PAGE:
Sound Ideas for Better Learning

Imagine for a moment that you are a college student. On the first day of class, you find yourself in a large classroom of more than100 students. You choose to sit two-thirds of the way toward the back of the room. There is the usual talking, rustling of papers, people trying to find a seat, etc. The instructor enters and, after a brief introduction, begins to lecture on a subject with which you are unfamiliar — for instance, otoacoustic emissions. The teacher speaks at a conversational level with little vocal inflection. Because you are at a distance of more than 20 ft. from the instructor, you are hearing the lecture at half the intensity of those seated 10 ft. closer. You find yourself straining to hear what is being said. Imagine how well you would be able to focus on the spoken word of the professor if your primary language were not English. You do pick up key words here and there, and need to ask a fellow student to repeat what was said (that’s if you have enough courage to do so).

This scenario may seem contrived and unrealistic, but in reality, it is not too far removed from what takes place in many classrooms on campuses throughout this country. The optimum academic learning environment (classroom) must include not only adequate lighting, but also a favorable acoustic setting. This is true whether the classroom is designed for K-12 or for college students.

Students in today’s colleges and classrooms are unable to understand 25 to 30 percent of the spoken word of their instructors. Unfortunately, students who can’t focus on what is being said because of excessive noise or reverberation not only lose the desire, but also the physical ability to learn. Studies from Cornell University (2001) and University of London (2005) suggest that classroom noise not only interferes with the student’s ability to hear, but it can contribute to a state of learned helplessness. All students in the classroom or lecture hall must be able to hear their professors’ voices clearly to learn. Adults can usually fill in the missing blanks of words missed because of lifelong language experiences under difficult listening conditions. But if the subject matter is unfamiliar or the competing background noises are too loud and distracting, the typical college student is not going to be able to listen and focus on what is being said. Limited English proficiency students are particularly at risk. In this situation, our college student feels powerless over the classroom environment and gives up trying to learn. And what happens to the professor’s throat who attempts to project his or her voice above the confusing din?

Research has found that a student’s ability to learn and academic performance are negatively affected when the professor’s ability to verbally communicate is blocked or muddled by overwhelming background noises. The classroom instructor is forced to compete with background noise by raising his/her voice. This can lead to an increase in the stress level in the classroom and, ultimately, can put a tremendous strain on an instructor’s voice, increasing physical fatigue.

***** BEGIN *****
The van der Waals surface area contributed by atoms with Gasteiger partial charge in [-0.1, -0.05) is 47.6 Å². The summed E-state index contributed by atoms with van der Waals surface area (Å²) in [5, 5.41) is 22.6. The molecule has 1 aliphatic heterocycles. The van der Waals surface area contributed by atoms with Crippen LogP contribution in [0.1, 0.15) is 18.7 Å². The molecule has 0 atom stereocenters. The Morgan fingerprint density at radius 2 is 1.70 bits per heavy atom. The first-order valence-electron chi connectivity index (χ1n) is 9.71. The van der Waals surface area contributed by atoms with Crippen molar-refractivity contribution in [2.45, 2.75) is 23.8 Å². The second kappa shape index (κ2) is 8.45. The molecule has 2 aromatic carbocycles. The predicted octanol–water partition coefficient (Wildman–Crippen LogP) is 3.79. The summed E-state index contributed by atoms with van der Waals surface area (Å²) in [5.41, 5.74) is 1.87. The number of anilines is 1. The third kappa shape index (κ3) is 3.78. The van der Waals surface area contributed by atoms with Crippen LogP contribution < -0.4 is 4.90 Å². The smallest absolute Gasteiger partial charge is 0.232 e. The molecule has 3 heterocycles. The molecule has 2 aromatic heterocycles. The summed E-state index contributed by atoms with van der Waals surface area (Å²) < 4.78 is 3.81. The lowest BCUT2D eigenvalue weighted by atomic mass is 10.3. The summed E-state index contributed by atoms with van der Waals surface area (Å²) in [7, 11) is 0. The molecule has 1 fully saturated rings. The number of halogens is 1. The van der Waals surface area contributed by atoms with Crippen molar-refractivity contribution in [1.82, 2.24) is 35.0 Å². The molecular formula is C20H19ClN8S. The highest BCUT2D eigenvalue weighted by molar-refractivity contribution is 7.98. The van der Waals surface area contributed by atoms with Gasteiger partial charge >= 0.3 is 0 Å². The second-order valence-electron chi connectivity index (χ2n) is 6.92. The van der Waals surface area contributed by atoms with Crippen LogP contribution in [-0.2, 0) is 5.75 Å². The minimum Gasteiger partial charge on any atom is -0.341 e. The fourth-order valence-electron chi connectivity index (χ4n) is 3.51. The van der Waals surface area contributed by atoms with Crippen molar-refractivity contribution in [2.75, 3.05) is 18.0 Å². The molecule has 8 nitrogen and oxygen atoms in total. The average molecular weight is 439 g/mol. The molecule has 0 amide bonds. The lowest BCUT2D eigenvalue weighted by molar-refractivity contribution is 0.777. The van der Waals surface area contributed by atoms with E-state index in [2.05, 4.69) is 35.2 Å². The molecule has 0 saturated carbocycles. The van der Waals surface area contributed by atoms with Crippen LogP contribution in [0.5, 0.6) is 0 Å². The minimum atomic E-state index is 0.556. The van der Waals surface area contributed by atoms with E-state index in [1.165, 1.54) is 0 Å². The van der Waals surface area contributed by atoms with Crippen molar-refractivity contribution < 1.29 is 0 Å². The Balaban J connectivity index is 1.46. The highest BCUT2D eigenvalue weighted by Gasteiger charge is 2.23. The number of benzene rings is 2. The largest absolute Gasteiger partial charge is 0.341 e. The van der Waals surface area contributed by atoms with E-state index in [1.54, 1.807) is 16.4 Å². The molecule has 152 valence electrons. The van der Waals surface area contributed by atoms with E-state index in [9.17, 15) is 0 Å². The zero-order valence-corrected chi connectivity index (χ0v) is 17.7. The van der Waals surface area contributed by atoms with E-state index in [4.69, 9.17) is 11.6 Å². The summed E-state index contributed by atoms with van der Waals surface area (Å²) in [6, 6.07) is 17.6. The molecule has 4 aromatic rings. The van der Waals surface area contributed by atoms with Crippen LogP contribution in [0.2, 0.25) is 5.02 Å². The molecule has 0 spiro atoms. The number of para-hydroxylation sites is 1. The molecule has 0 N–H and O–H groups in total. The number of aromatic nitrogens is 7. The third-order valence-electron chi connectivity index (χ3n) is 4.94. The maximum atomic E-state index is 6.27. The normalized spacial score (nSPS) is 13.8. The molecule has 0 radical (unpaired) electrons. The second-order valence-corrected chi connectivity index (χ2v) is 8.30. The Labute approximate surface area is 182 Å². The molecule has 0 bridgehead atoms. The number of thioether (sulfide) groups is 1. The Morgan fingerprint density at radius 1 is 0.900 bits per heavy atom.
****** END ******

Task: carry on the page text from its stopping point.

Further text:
It is crucial for students to hear what the instructor is saying in order for effective learning to take place. The inability to listen or to hear the teacher suggests that students will tend to tune out the lecture, and their desire or ability to learn may diminish.

You have a vested interest in ensuring that the learning and listening environment is optimized for all post-secondary students. You are in a position to make a difference in the classroom listening environment. Following are some facts regarding classroom acoustics that may be of value and that may influence your decisions.

• There is considerable research literature on the effects of classroom acoustics on the learning of K-12 children.
• In 2002, the American National Standards Institute (ANSI) established“acoustical performance criteria, design requirements and guidelines for schools.” ANSI standards include:
- an ambient noise level not to exceed 35 dBA,
- a reverberation time not to exceed 0.6 to 0.7 seconds and
- a signal-to-noise ratio (SNR) of at least +15 dB.
• Noise, signal-to-noise ratios and reverberation values that exceed ANSI standards can have a negative effect on learning, reading, memory, math and other skills.
• Research shows that English language learners need a greater SNR than those whose native language is English.
• There is evidence to suggest that there is a synergistic effect when elevated noise levels are combined with elevated reverberation times.
• A recent study at a midwestern university revealed that the acoustics of post-secondary classrooms were found more often than not to exceed the maximum values allowed by the ANSI standard.